Here’s how one participant described his experience after finding ASMR media:
“I was totally amazed. I can only describe what I started feeling as an extremely relaxed trance-like state that I didn’t want to end, a little like how I have read perfect meditation should be but I [have] never ever achieved.”
A separate ASMR researcher told NBC News that about 20 percent of people experience it strongly, while another 40 percent have a milder response. Some scientists believe ASMR could eventually become a regular treatment for certain psychological conditions.
With that said, there’s not too much science on the phenomenon at this point. If you enjoy ASMR videos, go ahead and watch them; they’re certainly not doing any harm (although the sensation may go away for a while if you watch too many videos in one sitting). If they’re not your thing, however, don’t worry—they’re clearly not for everyone.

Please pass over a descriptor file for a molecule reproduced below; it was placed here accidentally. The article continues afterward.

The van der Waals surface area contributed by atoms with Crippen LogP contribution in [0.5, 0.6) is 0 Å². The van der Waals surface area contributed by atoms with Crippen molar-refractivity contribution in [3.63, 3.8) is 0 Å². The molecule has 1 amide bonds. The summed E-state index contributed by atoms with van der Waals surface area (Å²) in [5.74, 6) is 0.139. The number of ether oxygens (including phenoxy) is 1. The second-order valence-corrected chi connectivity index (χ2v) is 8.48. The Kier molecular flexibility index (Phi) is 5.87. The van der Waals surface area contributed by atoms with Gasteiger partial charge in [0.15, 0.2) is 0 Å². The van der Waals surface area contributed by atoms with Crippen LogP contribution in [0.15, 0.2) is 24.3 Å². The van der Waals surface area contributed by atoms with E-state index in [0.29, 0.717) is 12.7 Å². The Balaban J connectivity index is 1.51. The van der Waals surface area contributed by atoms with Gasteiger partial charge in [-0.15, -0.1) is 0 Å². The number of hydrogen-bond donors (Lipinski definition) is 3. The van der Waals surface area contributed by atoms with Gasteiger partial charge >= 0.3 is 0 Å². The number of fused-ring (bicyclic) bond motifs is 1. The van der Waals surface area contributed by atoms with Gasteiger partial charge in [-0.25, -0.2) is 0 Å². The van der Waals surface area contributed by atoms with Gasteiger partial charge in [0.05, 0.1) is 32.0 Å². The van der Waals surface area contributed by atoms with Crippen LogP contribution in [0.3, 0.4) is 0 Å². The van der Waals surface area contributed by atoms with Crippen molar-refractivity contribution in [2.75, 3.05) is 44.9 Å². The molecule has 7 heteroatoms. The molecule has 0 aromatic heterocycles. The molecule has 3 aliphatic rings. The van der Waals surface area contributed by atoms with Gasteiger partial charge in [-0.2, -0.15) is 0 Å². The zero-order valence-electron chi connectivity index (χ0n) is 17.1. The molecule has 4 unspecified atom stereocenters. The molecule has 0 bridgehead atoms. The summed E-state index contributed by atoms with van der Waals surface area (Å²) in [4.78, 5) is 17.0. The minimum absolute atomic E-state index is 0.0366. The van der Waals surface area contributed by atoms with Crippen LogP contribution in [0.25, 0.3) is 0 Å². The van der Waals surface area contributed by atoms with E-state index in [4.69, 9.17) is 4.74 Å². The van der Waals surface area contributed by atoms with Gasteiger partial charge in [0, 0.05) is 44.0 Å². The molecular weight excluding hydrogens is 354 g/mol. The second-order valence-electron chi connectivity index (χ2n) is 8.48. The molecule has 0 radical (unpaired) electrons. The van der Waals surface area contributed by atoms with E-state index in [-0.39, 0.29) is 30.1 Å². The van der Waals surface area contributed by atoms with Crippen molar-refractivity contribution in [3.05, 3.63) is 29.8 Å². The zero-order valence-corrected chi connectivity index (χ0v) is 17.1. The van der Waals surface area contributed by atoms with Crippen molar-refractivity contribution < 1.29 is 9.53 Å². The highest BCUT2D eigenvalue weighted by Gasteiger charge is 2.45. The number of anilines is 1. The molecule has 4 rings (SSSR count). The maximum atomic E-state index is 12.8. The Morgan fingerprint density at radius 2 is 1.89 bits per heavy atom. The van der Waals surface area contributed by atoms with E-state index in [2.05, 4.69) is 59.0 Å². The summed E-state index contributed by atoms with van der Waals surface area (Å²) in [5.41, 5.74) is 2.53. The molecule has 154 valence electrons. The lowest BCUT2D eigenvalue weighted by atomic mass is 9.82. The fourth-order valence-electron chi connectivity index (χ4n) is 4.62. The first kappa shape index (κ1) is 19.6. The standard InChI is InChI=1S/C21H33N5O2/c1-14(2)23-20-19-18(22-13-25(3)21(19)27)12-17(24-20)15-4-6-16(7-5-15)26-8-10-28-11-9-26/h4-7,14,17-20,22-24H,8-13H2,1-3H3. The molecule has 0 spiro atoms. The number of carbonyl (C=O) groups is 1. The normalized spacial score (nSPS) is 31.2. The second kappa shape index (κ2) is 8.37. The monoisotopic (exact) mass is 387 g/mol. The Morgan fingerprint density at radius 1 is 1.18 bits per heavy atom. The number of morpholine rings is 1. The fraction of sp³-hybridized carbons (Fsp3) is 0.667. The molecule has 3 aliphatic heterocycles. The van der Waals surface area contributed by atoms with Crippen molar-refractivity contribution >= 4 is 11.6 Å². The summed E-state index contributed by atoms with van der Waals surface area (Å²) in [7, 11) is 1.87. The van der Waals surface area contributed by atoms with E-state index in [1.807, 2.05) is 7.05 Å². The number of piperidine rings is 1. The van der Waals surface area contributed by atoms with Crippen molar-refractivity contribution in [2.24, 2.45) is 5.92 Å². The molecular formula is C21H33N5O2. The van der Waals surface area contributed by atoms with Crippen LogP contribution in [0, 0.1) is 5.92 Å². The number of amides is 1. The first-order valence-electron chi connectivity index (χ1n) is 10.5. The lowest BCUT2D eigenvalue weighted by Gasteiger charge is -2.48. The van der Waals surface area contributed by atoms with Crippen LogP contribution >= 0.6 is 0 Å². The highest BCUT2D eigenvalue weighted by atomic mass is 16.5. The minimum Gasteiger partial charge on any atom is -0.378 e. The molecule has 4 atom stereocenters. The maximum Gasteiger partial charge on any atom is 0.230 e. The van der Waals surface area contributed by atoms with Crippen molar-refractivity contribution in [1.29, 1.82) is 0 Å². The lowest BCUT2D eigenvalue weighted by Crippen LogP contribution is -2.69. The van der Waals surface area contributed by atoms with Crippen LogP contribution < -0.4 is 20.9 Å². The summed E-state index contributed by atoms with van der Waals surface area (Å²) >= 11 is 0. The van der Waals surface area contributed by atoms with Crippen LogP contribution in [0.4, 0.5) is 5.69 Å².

Psychologists have only just recently began taking ASMR seriously. ASMR causes brain tingles which feel like your brain is being psychologically massaged. These brain tingles are often referred to as "Braingasms". Though they are nothing like an orgasm at all. Other effects are relaxation, calmness and sleepiness. Scientists have discovered that ASMR and meditation are extremely similar. The popularity and recognition of ASMR was spread through social networks. Mostly Youtube.
The feelings associated with autonomous sensory meridian response actually differ by person Some ASMR actions trigger different ASMR responses in different people. The common feelings are head tingling, relaxation, calmness and sleepiness. Some people also report feeling shoulder tingling, thigh tingling and feelings of love.